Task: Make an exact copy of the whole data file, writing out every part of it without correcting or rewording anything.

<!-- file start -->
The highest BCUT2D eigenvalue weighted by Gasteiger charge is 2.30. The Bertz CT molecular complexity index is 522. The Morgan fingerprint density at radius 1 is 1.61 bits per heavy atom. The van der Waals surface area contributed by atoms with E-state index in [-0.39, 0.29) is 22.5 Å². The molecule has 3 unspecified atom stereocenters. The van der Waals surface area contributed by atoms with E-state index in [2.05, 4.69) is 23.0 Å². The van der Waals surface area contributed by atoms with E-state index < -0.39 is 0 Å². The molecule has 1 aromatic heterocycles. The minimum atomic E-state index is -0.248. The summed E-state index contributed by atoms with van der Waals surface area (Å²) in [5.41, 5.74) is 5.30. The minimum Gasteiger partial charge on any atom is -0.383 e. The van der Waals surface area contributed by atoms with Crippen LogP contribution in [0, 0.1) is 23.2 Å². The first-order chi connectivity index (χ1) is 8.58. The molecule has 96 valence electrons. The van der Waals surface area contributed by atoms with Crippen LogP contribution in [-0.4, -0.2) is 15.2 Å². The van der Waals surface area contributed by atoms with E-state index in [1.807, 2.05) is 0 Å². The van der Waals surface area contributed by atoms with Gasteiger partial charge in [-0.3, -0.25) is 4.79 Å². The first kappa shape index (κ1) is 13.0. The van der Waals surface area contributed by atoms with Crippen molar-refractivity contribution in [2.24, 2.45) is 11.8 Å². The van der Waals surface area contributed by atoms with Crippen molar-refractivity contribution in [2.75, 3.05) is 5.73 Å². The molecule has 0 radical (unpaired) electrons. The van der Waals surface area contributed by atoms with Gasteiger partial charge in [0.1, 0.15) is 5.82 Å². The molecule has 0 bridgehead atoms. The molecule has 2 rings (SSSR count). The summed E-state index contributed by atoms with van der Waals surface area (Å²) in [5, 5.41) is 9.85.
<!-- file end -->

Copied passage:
The highest BCUT2D eigenvalue weighted by Gasteiger charge is 2.30. The Bertz CT molecular complexity index is 522. The Morgan fingerprint density at radius 1 is 1.61 bits per heavy atom. The van der Waals surface area contributed by atoms with E-state index in [-0.39, 0.29) is 22.5 Å². The molecule has 3 unspecified atom stereocenters. The van der Waals surface area contributed by atoms with E-state index in [2.05, 4.69) is 23.0 Å². The van der Waals surface area contributed by atoms with E-state index < -0.39 is 0 Å². The molecule has 1 aromatic heterocycles. The minimum atomic E-state index is -0.248. The summed E-state index contributed by atoms with van der Waals surface area (Å²) in [5.41, 5.74) is 5.30. The minimum Gasteiger partial charge on any atom is -0.383 e. The van der Waals surface area contributed by atoms with Crippen LogP contribution in [0, 0.1) is 23.2 Å². The first-order chi connectivity index (χ1) is 8.58. The molecule has 96 valence electrons. The van der Waals surface area contributed by atoms with Crippen LogP contribution in [-0.4, -0.2) is 15.2 Å². The van der Waals surface area contributed by atoms with E-state index in [1.807, 2.05) is 0 Å². The van der Waals surface area contributed by atoms with Gasteiger partial charge in [-0.3, -0.25) is 4.79 Å². The first kappa shape index (κ1) is 13.0. The van der Waals surface area contributed by atoms with Crippen molar-refractivity contribution in [2.24, 2.45) is 11.8 Å². The van der Waals surface area contributed by atoms with Crippen molar-refractivity contribution in [2.75, 3.05) is 5.73 Å². The molecule has 0 radical (unpaired) electrons. The van der Waals surface area contributed by atoms with Gasteiger partial charge in [0.1, 0.15) is 5.82 Å². The molecule has 0 bridgehead atoms. The molecule has 2 rings (SSSR count). The summed E-state index contributed by atoms with van der Waals surface area (Å²) in [5, 5.41) is 9.85.